Freezing can also be dangerous if you are extremely far behind in the game. Your opponent will have much more damage than you and can freely harass when you try to last hit. Knowing how champions can punish you and correct positioning will help you figure out if you can freeze. For instance, if you are on Orianna and are down two kills to a Fizz past level six, it is nearly impossible to hold a freeze. Fizz will repeatedly dive you without punishment. However, if you are only slightly behind in gold and near equal in experience, things change. You may be able to hold a freeze and punish a diving Fizz through positioning.
Always freezing does not work
Knowing when you can and can not freeze is always going to be important. Analyze the game situation by going through a mental checklist before initiating a freeze. Objectives, jungle camps, extensions of your team’s laners and jungle proximity all come into play freezing. If an objective such as dragon, rift herald or baron are coming up, look at the enemy movements. If they are rotating that way, freezing can be a good option. This is only true if you can guarantee the wave will stay on your side of the map and not crash into your tower. Fixing the wave for returning to lane after an objective can help you snowball your gold lead from minions. However, if you cannot keep the wave frozen, shoving the wave is the best option. In doing this, it will deny gold and experience as they roam towards an objective. It also guarantees the wave to bounce back into you once finishing the objective. This punishes the enemy and rewards you at the same time.
Next, we will review slow pushing.
What is a slow push?
A slow push is a buildup of more minions on your side of the map. This can typically be a result of a freeze breaking. As the minions bounce back, last hitting the enemy minions will cause two to three minion waves to build up. This will eventually push a massive wave into the enemy tower.
Why is slow pushing useful?
Slow pushing allows for more damage output should your enemy decide to attack you or if the enemy jungler comes. Your opponents will have to deal with the minion wave you have built up alongside the damage you have. This creates a riskier two versus one or three versus two scenarios for the enemy team.
Slow pushing also allows you to go back to base to buy items. You can also roam to the enemy jungle to track enemy movements and get objective control. Minions will be aggressive onto the enemy tower once they crash in. They will minimally damage the enemy minions and allow a free push back once you return. This will get you farther ahead, force your opponent to stay in lane longer. It may also cause them to take a disadvantageous base for items.
When to slow push?
If your enemy forces you to break a freeze, you can instead let the wave bounce. Then, you can look to push the wave slowly if your opponent(s) are playing reserved. This lets the wave naturally push towards them. This will negate their opportunity to try and attack you unless they fight you and your minions. If the wave is near your tower and starting to push the other direction, build up a slow push with a wave or two. Then, fast push the next wave and force your opponents into a suboptimal situation. They must play back and wait for the minions to crash or fight you in a wave of minions. Fighting in a wave will damage your opponent upon attacking.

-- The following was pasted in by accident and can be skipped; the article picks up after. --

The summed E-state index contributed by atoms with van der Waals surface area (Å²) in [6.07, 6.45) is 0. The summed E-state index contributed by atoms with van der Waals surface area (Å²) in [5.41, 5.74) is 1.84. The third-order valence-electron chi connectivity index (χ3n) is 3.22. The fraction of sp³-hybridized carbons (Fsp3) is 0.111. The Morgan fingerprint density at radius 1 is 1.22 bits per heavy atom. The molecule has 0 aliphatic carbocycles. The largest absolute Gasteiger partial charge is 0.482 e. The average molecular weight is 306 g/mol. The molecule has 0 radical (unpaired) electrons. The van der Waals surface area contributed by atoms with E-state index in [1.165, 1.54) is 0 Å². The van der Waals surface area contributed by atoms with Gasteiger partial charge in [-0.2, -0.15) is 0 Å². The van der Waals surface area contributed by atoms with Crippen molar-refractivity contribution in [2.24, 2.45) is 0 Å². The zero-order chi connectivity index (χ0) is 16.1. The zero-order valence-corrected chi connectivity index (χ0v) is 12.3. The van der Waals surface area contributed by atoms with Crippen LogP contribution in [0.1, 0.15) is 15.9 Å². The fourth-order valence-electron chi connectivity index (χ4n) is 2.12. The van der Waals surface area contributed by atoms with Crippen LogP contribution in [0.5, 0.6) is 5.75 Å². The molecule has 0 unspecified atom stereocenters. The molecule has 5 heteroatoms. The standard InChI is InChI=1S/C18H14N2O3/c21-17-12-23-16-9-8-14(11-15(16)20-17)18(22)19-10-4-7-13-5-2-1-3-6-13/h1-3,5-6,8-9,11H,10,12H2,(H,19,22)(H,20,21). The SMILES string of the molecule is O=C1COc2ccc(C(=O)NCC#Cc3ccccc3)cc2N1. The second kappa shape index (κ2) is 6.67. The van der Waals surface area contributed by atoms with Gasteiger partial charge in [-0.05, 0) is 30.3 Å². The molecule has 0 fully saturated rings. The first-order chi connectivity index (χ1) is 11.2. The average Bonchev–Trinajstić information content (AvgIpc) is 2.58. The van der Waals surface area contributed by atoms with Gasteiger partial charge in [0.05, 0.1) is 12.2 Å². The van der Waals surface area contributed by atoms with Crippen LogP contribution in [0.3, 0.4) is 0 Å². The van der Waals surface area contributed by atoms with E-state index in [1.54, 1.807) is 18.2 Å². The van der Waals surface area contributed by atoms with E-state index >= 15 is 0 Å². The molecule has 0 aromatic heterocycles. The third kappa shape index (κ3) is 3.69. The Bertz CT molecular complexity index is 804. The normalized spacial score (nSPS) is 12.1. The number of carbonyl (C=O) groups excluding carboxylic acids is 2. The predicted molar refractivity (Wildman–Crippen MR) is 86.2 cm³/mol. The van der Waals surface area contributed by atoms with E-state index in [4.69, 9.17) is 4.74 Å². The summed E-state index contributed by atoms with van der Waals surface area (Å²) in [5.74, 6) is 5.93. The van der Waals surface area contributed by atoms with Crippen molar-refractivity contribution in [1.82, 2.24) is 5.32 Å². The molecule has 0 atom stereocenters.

You are also freed to attack your opponent during this time since there are less minions to damage you. If your opponent takes the trade, then your minions will punish them. If they do not take the trade, you get free damage.
Utilizing a slow push with a fast push can help you gain massive control over your enemies. It limits their scope of attack and can allow you to play more freely inside the game. This allows you to play around your win conditions such as items and levels.
Next, we will look at fast pushing.
What is fast pushing?
By fast pushing, you kill the enemy minion wave as quick as possible. A simple concept in theory. Knowing when to fast push while also knowing when to freeze or slow push also comes into play. Killing all the enemy minions quickly can result in many advantages for you and your team. Singed is one of the best fast-pushing champions in the game through utilizing his poison trail.
Why is fast pushing useful?
Clearing waves quickly gives you more time to roam around the map. If you are a mid-lane player and enjoy assassins, this can help you get off better roams. However, top laners and bottom laners can make use of this strategy. It forces your opponent to stay in lane or they lose the gold and experience from minions. Lower ELO players typically think they need to follow their laner at all costs. However, they typically cannot follow them, resulting in a lost wave and experience.
For instance, shoving the lane as Talon against a Syndra early game is very easy with your W and Q auto attack reset. An early game Syndra cannot match this. She must use much of her mana to clear waves and cannot consistently do this due to high early mana costs and high cooldowns. By shoving in waves, Talon is free to roam around the map to make plays on every member of the enemy team. If Syndra responds to Talon’s roam, she will not get to his destination as fast as Talon will. She will ultimately have to watch her team die if her teammates do not respect the roam. If she follows as her team dies, she may be the next victim. Syndra may find herself in a three versus one situation against the enemy. If Syndra dies, she also loses the mid-lane wave Talon shoved in. She may also lose the next wave if Talon goes back to lane and shoves it into her tower. This puts her at a major gold experience deficit. This can be extremely lethal to snowball a game out of control.
When to utilize the fast push?
You can freely fast push waves into the enemy tower only if you know where each enemy member is located. Early game champions with no wave clear unless they use all their spells and mana can them at a disadvantage. It also allows you to focus on dealing damage to them under their tower. This pressure can be very frustrating to deal with.
Playing around objectives can also be another good time to fast push. If a dragon, rift herald or baron is about to spawn, shove your lane to beat your opponent to the objective. Noticing the enemy laners playing past the middle of the lane, you can look to flank them and outnumber them. This then results in kills, gold and map pressure.
Fast pushing a built-up wave also prevents the enemy team from freezing it. This helps you gain momentum as the wave will push back for free. It also gives you time to base, complete objectives or ward for the enemy team.
By always staying conscious on how to best manage your wave, you can be more open in your gameplay. Utilizing this knowledge will guarantee an increase in your micro knowledge of gameplay. It also allows for different strategies to implement in the appropriate situation. Through practice, you can learn to manipulate your games and improve your win-rate.